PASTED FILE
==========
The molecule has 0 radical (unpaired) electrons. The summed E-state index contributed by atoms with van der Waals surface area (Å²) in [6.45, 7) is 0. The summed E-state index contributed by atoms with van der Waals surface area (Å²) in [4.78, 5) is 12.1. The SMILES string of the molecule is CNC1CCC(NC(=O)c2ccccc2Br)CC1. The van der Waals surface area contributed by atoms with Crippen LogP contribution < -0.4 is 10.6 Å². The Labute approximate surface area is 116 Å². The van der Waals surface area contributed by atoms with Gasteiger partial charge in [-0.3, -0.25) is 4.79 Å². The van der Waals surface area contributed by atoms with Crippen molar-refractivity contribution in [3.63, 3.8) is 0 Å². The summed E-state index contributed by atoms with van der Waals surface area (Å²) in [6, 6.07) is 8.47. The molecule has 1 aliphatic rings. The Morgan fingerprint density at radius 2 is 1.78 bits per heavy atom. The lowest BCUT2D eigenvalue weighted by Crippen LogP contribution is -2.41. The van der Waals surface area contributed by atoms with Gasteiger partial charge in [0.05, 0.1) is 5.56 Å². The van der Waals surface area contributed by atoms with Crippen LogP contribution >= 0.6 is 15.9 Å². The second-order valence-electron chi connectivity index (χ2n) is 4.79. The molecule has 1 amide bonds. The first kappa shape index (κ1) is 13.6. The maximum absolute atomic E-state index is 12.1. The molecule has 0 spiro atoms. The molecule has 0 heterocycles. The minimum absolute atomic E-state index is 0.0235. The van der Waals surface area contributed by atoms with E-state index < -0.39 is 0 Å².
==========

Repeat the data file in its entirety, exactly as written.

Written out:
The molecule has 0 radical (unpaired) electrons. The summed E-state index contributed by atoms with van der Waals surface area (Å²) in [6.45, 7) is 0. The summed E-state index contributed by atoms with van der Waals surface area (Å²) in [4.78, 5) is 12.1. The SMILES string of the molecule is CNC1CCC(NC(=O)c2ccccc2Br)CC1. The van der Waals surface area contributed by atoms with Crippen LogP contribution < -0.4 is 10.6 Å². The Labute approximate surface area is 116 Å². The van der Waals surface area contributed by atoms with Gasteiger partial charge in [-0.3, -0.25) is 4.79 Å². The van der Waals surface area contributed by atoms with Crippen molar-refractivity contribution in [3.63, 3.8) is 0 Å². The summed E-state index contributed by atoms with van der Waals surface area (Å²) in [6, 6.07) is 8.47. The molecule has 1 aliphatic rings. The Morgan fingerprint density at radius 2 is 1.78 bits per heavy atom. The lowest BCUT2D eigenvalue weighted by Crippen LogP contribution is -2.41. The van der Waals surface area contributed by atoms with Gasteiger partial charge in [0.05, 0.1) is 5.56 Å². The van der Waals surface area contributed by atoms with Crippen LogP contribution >= 0.6 is 15.9 Å². The second-order valence-electron chi connectivity index (χ2n) is 4.79. The molecule has 1 amide bonds. The first kappa shape index (κ1) is 13.6. The maximum absolute atomic E-state index is 12.1. The molecule has 0 spiro atoms. The molecule has 0 heterocycles. The minimum absolute atomic E-state index is 0.0235. The van der Waals surface area contributed by atoms with E-state index < -0.39 is 0 Å².